There’s a healthy amount of storage in the cabin, with expandable pockets on the doors and backs of the seats, plus a huge storage tray in front of the center console, which itself has a decent sized multi-tiered cubby along with a large wireless charging pad and a multitude of charging ports. The front seats have their own small storage drawers and are generally a nice place to sit, with a good range of powered adjustment, heating, and ventilation. The 60/40 split rear seats are comfy as well and offer healthy amounts of legroom. Access to the third row is easy enough and it’s decently commodious, but only just barely.
Cargo space with every seat up is pretty generous at 499 litres, expanding to 1,323 with the third row stowed, and growing into a nice gallery at 2,499 L with the second row folded via buttons in the rear cargo area. With everything stowed, the R1S reveals a flat floor and a massive storage or sleeping space under the panoramic moonroof, if you’re so inclined to partake in the adventures Rivian wants you to have.
On the paved roads leading to those adventures, the R1S drives exceptionally well. It feels organic and easy to pilot, with well-weighted and sharp steering, and natural and linear pedal response that carefully avoids most of the awkwardness that holds back a lot of EVs from feeling like premium products. Road and wind noise are more than quiet enough to be inoffensive, but the R1S definitely isn’t the quietest, probably not helped by the boxy silhouette. With the air suspension in soft mode, the R1S rides quiet well and soaks up bumps like the best of them, for the most part.
In stiff mode, when combined with its low centre-of-gravity enabled by the skateboard chassis design, the R1S handles great, with little roll and impressive body control especially given how much body there is to control. It’s roughly in the same league as the BMW X7 and big-body Range Rover, using engineering trickery to hide their scale and handle bewilderingly well. As you might expect, the R1S’ party trick is that it’s significantly quicker than either of them, by virtue of it being motivated by bottled lightning, always quicker on the draw than dead dinosaurs.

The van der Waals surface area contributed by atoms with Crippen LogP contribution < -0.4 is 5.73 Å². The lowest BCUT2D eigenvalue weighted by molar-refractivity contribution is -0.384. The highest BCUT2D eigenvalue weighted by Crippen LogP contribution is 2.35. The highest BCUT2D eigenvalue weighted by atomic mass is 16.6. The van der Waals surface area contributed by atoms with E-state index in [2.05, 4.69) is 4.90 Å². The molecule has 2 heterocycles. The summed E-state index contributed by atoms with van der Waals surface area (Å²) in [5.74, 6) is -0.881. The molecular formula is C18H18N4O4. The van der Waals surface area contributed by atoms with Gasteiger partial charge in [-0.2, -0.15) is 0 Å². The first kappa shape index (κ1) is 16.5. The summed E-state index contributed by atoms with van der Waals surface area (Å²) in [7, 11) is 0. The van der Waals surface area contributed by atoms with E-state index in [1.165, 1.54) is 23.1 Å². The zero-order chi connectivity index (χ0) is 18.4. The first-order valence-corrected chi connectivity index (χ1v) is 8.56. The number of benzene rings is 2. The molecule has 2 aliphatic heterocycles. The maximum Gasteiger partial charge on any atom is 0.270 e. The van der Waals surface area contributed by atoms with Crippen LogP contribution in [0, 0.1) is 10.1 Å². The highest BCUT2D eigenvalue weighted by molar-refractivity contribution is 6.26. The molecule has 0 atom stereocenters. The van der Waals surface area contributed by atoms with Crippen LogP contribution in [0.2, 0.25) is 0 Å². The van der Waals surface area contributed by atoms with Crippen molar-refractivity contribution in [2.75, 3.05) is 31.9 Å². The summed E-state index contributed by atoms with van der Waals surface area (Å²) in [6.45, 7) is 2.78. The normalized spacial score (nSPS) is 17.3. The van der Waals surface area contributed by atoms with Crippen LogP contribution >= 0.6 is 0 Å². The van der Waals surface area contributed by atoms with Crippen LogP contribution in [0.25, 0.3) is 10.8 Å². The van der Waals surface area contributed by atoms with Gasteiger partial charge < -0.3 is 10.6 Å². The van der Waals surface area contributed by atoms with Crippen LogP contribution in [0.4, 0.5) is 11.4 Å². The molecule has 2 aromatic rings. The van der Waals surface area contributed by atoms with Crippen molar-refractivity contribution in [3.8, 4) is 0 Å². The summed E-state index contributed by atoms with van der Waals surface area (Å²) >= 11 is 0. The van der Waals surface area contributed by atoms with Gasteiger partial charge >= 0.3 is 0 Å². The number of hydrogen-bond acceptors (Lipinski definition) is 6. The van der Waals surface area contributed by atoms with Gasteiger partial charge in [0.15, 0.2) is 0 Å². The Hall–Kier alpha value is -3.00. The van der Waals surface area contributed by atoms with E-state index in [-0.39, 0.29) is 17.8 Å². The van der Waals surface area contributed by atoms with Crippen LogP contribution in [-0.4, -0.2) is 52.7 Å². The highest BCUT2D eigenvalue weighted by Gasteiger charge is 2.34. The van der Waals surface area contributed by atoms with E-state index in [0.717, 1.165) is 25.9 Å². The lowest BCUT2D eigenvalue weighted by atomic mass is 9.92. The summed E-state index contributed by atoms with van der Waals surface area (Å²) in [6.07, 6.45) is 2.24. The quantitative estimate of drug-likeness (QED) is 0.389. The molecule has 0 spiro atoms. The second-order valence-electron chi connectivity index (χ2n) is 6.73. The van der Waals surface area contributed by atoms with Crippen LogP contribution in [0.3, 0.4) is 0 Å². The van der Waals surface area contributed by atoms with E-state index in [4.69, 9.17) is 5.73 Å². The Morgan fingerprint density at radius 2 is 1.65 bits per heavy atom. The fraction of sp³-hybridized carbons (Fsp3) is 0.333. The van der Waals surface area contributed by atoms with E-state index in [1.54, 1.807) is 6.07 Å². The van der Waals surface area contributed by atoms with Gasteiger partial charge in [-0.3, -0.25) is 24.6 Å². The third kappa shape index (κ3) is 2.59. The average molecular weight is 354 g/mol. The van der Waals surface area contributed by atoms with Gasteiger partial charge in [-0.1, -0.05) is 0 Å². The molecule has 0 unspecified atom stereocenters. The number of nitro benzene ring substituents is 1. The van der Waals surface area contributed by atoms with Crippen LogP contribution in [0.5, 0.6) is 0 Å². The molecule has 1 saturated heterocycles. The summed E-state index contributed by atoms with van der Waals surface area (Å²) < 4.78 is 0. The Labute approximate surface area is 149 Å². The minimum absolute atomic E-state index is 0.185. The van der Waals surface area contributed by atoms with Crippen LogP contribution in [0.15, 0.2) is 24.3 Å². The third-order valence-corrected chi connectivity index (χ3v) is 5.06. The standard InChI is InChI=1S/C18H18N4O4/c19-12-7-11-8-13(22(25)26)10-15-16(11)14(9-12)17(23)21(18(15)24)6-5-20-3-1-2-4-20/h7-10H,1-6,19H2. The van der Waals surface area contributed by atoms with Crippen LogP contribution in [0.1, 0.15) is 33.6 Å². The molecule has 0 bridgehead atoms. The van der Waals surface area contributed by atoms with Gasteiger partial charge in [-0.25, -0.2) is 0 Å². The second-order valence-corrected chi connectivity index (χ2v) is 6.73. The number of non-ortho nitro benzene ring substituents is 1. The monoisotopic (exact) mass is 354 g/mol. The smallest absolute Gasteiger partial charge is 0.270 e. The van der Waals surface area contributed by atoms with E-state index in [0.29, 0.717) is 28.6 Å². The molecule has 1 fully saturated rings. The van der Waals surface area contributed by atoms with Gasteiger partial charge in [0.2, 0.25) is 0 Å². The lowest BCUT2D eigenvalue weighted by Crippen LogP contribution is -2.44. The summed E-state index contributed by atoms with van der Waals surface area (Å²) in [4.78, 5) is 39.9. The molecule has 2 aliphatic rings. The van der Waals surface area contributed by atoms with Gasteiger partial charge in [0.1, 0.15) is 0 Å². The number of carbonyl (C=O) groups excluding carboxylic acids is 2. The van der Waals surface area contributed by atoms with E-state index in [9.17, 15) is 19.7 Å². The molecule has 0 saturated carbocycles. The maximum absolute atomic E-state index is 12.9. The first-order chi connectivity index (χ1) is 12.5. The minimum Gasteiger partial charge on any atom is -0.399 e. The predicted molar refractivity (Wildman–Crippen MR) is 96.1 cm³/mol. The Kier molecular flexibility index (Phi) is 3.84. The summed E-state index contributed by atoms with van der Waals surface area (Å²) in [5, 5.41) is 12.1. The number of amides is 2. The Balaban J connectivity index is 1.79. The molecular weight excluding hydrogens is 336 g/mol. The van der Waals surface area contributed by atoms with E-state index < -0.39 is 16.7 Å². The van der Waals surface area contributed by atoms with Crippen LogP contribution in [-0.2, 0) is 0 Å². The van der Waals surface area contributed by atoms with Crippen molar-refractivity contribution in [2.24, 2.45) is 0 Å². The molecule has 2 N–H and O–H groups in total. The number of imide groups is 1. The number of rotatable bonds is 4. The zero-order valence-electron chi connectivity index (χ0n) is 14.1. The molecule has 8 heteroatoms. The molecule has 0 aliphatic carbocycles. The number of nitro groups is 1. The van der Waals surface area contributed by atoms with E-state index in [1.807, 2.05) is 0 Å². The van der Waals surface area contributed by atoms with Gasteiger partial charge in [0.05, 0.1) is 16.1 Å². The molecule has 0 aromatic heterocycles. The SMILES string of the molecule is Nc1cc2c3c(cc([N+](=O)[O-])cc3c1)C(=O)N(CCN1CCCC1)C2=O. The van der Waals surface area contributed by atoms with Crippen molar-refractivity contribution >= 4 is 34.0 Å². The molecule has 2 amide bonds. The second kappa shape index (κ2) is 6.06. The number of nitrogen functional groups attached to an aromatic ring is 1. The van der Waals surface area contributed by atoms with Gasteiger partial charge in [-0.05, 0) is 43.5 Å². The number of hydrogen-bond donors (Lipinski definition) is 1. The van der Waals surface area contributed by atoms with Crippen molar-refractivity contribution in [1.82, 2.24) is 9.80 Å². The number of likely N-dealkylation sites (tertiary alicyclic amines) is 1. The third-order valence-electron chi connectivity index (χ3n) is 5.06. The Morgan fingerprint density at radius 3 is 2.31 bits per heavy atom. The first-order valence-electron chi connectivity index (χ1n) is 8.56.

The R1S fell a little short in a few areas. First off, while generally compliant, the ride has some issues with secondary vibrations and can be a little harsh over sharper imperfections. It almost feels like the wheels are too big, where it can swallow a speed bump like nothing happened and then shudder over an expansion joint; the 21-inch wheels are the smallest available and definitely aren’t too big. Further, there’s almost a bit of a rattle from the undercarriage, which I’d be inclined to excuse on a traditional truck, but not on a six-figure, air-sprung EV.
There are a few more nitpicks inside the R1S — and these are nitpicks, because at $139,900 as-tested, we can do that. The third row is manually operated only and unlocked by a lever on the shoulder, which is hard to reach when they’re up and very hard to reach when they’re down, necessitating some climbing. And while the second row will fold forward and/or down at the touch of a button, they only return up manually, and require further manual manipulation to return them to a natural position.
There’s a couple more issues with the R1S that are more matter-of-taste than anything, like the fact that one-pedal driving and auto-hold are always on, with no option to turn them off. If you like actually using the brakes and having the creep of a traditional car, you’re out of luck here. Speaking of, if you’re a die-hard Android Auto and/or Apple CarPlay user, you’ll be disappointed too, as they are missing from the R1S. Lastly, and this may be the snobbiest complaint I’ve ever made: the only organic material in the cabin is the thin wood veneer, and all the “leathers” are fundamentally plastic. You get the real stuff in the dead-dino competition.
Those quibbles aside, the 2024 Rivian R1S is an extremely impressive vehicle, made all the more impressive given that it’s from a brand-new company that shouldn’t be this good. I’m not sure it does anything groundbreaking, but the R1S nails the fundamentals: it looks and drives great, and it’s genuinely practical and usable. Given the amount of long looks I got while driving this R1S, I have no doubt Rivian sell every single one they can build.